Ranked-Choice voting is here, Alaska! Our new ranked-choice voting system will be used for the first time on August 16 to fill former Rep. Don Young's seat in the House of Representatives. It's time to learn about the process and start researching to choose candidates and ballot measures that represent your values.
The open primary in June narrowed the field of primary candidates down to three: Sarah Palin, Nick Begich, and Mary Peltola. At the same time they rank candidates for the special election, voters will also choose one primary candidate to advance to the general election for the permanent House position along with Governor/Lt. Governor, US Senate, and State Senate and House Representatives for various districts across the state. You will pick one candidate for each of the primary races on the front of your ballot, then flip your ballot and rank the three running for the US. Special Election.
After voters make their choices on Election Day, all the absentee, early, and election day ballots will be counted, and all voters' first-place choices will be tallied. If no candidate gets over 50% of the votes in the first round, the least popular candidate will be eliminated, and the votes for them reassigned to their voters' second-choice picks. This process will continue until one candidate has over half of the votes. While it is not required to rank all four (or, in this case, three) candidates, it is recommended because it means that your voice can be heard throughout the entire election, not just in the first round.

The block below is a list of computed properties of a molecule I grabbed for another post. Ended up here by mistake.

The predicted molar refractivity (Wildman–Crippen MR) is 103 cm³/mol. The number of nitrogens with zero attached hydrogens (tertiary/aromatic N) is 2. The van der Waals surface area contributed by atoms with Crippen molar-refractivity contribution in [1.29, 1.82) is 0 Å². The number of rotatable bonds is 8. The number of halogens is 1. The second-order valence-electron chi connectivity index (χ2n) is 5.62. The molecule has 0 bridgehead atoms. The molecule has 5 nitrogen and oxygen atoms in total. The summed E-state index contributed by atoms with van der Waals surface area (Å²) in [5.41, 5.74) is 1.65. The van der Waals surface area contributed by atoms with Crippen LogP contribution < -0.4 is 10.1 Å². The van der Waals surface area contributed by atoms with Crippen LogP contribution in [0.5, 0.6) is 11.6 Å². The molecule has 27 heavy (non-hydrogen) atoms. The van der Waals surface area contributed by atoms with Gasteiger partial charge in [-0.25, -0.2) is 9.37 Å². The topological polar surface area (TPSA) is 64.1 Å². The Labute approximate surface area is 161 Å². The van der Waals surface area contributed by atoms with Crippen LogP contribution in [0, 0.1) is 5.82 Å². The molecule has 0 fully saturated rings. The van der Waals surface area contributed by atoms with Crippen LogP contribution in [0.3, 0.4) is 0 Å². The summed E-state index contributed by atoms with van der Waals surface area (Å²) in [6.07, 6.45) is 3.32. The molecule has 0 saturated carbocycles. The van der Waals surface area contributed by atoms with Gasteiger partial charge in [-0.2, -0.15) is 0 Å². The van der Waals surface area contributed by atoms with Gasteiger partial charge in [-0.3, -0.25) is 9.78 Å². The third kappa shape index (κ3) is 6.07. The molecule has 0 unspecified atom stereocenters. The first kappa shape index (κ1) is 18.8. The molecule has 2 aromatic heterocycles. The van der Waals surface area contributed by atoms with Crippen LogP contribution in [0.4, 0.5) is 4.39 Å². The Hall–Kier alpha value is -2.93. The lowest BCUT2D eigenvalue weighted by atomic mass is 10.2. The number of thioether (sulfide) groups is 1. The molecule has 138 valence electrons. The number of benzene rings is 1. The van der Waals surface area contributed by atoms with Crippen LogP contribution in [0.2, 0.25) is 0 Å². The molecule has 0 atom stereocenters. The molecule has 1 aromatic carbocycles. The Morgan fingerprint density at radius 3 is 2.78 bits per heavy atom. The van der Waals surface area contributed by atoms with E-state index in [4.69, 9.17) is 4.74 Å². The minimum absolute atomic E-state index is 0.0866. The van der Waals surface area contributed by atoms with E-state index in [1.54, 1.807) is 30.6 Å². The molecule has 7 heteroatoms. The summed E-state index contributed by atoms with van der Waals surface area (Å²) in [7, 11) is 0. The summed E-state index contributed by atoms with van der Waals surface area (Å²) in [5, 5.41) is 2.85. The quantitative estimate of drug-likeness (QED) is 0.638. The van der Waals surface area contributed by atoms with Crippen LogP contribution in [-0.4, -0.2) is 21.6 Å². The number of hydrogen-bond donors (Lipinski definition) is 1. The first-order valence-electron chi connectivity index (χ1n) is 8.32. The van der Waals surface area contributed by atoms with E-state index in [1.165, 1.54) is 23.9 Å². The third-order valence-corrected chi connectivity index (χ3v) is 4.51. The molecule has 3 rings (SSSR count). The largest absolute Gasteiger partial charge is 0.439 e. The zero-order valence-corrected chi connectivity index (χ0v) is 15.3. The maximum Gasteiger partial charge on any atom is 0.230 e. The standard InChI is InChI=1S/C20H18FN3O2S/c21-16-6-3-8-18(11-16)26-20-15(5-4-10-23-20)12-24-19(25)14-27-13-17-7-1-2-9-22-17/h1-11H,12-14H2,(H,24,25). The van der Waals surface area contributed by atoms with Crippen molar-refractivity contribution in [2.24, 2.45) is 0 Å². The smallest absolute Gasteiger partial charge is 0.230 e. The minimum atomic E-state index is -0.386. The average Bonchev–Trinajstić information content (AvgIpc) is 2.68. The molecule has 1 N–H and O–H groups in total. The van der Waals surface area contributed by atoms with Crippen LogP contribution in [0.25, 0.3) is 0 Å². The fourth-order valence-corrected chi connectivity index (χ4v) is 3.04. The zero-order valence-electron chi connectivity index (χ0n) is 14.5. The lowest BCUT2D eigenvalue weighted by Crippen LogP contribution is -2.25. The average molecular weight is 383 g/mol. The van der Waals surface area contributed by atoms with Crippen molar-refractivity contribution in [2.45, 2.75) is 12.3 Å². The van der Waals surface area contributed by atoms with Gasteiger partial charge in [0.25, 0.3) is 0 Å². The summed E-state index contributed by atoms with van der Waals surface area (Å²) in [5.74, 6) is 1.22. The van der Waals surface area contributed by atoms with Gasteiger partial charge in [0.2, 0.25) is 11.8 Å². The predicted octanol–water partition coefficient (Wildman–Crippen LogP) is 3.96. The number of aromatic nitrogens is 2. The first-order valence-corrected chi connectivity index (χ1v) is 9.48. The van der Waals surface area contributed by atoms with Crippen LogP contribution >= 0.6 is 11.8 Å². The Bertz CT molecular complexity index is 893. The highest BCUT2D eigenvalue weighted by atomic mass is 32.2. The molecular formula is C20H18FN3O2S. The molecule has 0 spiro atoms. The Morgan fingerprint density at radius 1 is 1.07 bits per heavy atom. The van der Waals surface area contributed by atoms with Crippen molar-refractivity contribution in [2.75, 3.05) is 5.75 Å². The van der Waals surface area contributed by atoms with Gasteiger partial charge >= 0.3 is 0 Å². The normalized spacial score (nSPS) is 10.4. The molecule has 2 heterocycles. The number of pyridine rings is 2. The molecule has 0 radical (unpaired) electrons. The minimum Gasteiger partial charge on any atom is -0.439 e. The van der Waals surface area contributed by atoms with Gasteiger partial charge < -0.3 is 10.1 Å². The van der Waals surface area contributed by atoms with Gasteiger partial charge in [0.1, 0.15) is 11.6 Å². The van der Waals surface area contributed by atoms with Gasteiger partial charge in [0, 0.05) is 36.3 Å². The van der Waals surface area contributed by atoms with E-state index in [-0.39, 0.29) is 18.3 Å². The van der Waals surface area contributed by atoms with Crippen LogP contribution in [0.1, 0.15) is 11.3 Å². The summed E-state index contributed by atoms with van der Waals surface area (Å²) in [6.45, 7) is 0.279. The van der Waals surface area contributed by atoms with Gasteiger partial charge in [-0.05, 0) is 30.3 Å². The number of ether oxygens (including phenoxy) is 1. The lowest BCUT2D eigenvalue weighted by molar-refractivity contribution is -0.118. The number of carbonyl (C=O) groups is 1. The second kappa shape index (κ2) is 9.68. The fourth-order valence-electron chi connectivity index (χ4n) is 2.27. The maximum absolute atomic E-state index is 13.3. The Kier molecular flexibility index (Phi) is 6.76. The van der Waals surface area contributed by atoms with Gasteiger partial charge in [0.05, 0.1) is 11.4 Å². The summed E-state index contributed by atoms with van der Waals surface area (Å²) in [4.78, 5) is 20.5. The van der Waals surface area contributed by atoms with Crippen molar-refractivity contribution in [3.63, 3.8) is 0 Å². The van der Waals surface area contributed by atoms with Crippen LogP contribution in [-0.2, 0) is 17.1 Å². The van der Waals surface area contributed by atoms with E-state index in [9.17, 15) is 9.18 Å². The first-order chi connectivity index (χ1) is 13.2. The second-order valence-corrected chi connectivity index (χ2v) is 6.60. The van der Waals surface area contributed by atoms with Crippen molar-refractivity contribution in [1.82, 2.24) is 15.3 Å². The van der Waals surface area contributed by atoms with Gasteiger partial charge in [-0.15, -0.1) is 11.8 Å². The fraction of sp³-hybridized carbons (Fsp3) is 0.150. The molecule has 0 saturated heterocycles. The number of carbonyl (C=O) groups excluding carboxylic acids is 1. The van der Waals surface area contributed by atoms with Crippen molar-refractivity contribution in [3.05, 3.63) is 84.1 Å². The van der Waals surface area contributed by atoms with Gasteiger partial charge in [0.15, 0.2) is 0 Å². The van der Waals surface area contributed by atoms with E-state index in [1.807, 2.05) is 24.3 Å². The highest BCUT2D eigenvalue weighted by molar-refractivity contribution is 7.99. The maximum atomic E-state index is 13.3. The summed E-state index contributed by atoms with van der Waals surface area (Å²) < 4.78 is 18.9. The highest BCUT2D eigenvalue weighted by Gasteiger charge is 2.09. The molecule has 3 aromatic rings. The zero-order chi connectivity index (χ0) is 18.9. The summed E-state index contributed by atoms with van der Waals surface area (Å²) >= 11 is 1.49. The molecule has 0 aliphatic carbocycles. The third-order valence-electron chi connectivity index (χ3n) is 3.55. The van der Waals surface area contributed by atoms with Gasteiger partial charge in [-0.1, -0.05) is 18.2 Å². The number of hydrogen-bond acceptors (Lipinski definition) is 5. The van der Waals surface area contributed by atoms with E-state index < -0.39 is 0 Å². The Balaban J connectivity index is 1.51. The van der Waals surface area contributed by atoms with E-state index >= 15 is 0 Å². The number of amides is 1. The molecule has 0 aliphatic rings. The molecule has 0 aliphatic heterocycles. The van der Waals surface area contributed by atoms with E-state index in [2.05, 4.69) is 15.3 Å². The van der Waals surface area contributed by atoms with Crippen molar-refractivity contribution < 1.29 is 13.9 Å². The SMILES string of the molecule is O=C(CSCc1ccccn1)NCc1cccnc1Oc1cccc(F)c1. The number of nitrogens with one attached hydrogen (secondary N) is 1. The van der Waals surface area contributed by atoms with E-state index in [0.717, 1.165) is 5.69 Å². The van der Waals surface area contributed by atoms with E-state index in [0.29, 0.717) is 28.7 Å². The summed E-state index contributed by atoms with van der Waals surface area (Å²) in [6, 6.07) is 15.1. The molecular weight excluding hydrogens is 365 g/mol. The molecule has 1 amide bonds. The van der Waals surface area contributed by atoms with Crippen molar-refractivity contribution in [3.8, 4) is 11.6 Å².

While ranked-choice voting is brand new in Alaska, it's used successfully in states and cities throughout the country, including for federal elections in Maine and recently in the election for New York City mayor. Ranked-choice voting is just as secure and effective as more traditional voting forms. The new system means that our votes will go further, and our preferences will still be counted even if our first-choice candidate doesn't win.
Because the August 16 election is a statewide general election, it will be conducted in person at local polling places, unlike recent Anchorage Municipal elections and special primaries. Anyone who wishes to vote by mail for any reason must request an absentee ballot at least ten days before Election Day and make sure that their ballot is postmarked on or before election day.
It's important to be an informed voter on Election Day. Stay tuned for next week's blog to learn which candidates The Alaska Center will be endorsing for races across the state.
As always, thanks for voting.
The Alaska Center
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